Laurel resident Demond Nicholson has 23 victories in his professional boxing career, but his own personal favorite fight was none of them.
“It’s crazy, but my last fight, I watched that fight over and over again because I was just amazed at how much heart I showed, how much I believed in myself,” Nicholson said. “Even though I didn’t win, it’s one of my favorite fights to watch and to study.”
Edgar Berlanga won that 8-round fight on April 24 by unanimous decision and he scored four knockdowns. It was Berlanga’s 17th straight win and the only one where he didn’t register a first-round knockout.
In Berlanga’s previous 16 fights, he boxed for 26 minutes and 22 seconds. This time he went 24 minutes and spoke to an ESPN reporter after the fight about his final knockdown in the final 10 seconds of the bout.
“It was an awesome experience for me, I caught him with an amazing shot,” Berlanga said. “I wanted to get him out, but I didn’t.”
Getting knocked out is not something that happens to Nicholson (23-4-1). Of his four pro losses, two were by technical knockouts and two by decision.
Among Nicholson’s 23 victories, 11 were by technical knockouts and six were by knockouts.
Going the distance toe-to-toe against Berlanga was personal for Nicholson, in only his third fight since he collapsed, May 10, 2019, before a fight because of kidney failure.
His father, Wilbert Nicholson, was there when Nicholson’s body went limp while waiting to fight on the undercard of Jarrett Hurd and Julian Williams, won by Williams.
“I was in the room. I’m the one who tried to bring him around and kept him from going to sleep,” his dad said. “I was there the whole time and I watched him collapse. His whole body locked up. I was trying to massage the muscles and they got him to the emergency room and they pumped 11 bags of fluids in him and he couldn’t pee.”
Nicholson recalled the hours leading up to the kidney failure.
“I was supposed to fight and that day I weighed in about 3 o’clock and about an hour later my body just started cramping up. I thought I was going to have dehydration, so we tried to put the electrolytes in me and I think that actually made it worse because when your kidneys fail, everything you put in your body flushes through your kidneys,” Nicholson said.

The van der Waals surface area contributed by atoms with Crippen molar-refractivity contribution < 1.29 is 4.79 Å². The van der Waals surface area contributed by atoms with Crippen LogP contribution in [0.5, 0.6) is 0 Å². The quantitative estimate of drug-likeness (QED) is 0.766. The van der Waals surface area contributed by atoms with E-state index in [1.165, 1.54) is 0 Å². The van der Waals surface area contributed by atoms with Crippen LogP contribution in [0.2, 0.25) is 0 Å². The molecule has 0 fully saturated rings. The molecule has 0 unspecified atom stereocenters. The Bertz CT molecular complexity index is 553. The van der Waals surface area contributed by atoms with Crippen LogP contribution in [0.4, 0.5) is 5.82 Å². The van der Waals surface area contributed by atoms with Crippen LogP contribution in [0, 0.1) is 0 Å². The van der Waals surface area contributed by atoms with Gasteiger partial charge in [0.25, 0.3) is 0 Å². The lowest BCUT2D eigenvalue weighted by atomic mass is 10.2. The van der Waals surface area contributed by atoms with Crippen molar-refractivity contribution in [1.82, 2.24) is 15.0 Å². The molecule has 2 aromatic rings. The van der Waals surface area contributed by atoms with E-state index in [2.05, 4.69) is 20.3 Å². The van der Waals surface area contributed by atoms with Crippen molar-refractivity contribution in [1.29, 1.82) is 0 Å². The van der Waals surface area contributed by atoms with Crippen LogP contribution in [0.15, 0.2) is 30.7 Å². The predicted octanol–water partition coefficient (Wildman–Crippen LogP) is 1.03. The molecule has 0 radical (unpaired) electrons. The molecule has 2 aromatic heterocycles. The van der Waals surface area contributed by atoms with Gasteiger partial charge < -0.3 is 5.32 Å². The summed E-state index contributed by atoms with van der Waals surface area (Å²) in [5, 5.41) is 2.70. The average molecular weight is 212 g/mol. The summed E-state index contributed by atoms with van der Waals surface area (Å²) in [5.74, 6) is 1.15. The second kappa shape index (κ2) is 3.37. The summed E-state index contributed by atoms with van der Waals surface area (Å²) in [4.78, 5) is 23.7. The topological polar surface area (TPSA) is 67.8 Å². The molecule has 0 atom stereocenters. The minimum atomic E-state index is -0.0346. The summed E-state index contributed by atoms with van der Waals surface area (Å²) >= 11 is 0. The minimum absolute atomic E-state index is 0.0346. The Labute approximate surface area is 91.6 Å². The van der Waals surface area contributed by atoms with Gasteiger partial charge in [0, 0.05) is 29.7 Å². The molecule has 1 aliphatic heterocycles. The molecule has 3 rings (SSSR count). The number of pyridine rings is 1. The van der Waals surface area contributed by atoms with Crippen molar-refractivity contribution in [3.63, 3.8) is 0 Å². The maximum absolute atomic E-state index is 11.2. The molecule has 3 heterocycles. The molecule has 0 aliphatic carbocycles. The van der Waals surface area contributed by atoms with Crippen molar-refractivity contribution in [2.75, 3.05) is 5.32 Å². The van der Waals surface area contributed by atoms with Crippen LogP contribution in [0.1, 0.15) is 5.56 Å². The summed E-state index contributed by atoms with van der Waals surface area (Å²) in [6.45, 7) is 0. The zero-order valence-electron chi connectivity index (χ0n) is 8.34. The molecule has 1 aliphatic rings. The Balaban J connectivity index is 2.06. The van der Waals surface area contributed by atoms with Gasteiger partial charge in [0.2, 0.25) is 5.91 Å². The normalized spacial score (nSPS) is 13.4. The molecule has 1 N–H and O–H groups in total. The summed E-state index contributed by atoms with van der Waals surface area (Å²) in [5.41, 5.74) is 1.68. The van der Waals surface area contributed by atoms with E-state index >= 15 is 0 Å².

Nicholson, 28, saw no warning signs of kidney trouble prior to the collapse.
“It was just all of the sudden. It just happened out of nowhere,” he said. “I had cramps and stuff like that, but it was nothing where I fall out where I can’t function. I was out of it.”
Nicholson went to the hospital on a Friday and was on kidney dialysis on Sunday.
He stayed in the hospital for two weeks before returning home.
“Nothing was back to normal, but once I was able to function and everything like that on the dialysis, they had to teach me how to walk again,” he said. “When I went in the hospital, I was 170 pounds, when I left, I was 230 pounds. My kidneys were just completely shut.”
The road to recovery began with a change in his diet.
“I changed my diet completely and became vegan because when you are on dialysis, there is only so much that you can eat and drink,” he said. “I started something called Sea Moss. It doesn’t taste the best, but it’s a great thing for your body.”
He took the jell-formed seaweed, sun-dried it and put it in a blender with water. A miracle happened.
“I was taking it and on the fifth day, I started peeing again,” he said.
For the next several weeks, he was peeing every 20 minutes.
“My kidneys, from out of nowhere, just started working again,” Nicholson said. “I went to see my kidney specialist and they took me off dialysis. He asked me what did I do to recover so quickly and he said, ‘whatever you are doing, just keep doing it.’”
On July 6, 2019, he was finally off dialysis and eager to get back to work.
“I wanted to go right back in the gym, but my coach said, ‘look, you just had a complete scare and give yourself a month rest and then we can get back to work,’” he recalled.
Nicholson, who has a daughter, Jade Nicholson, 6, and sons Demond Jr., 4, and Bakari 3, began swimming and biking to work himself back into shape, but the boxing ring begged him to return.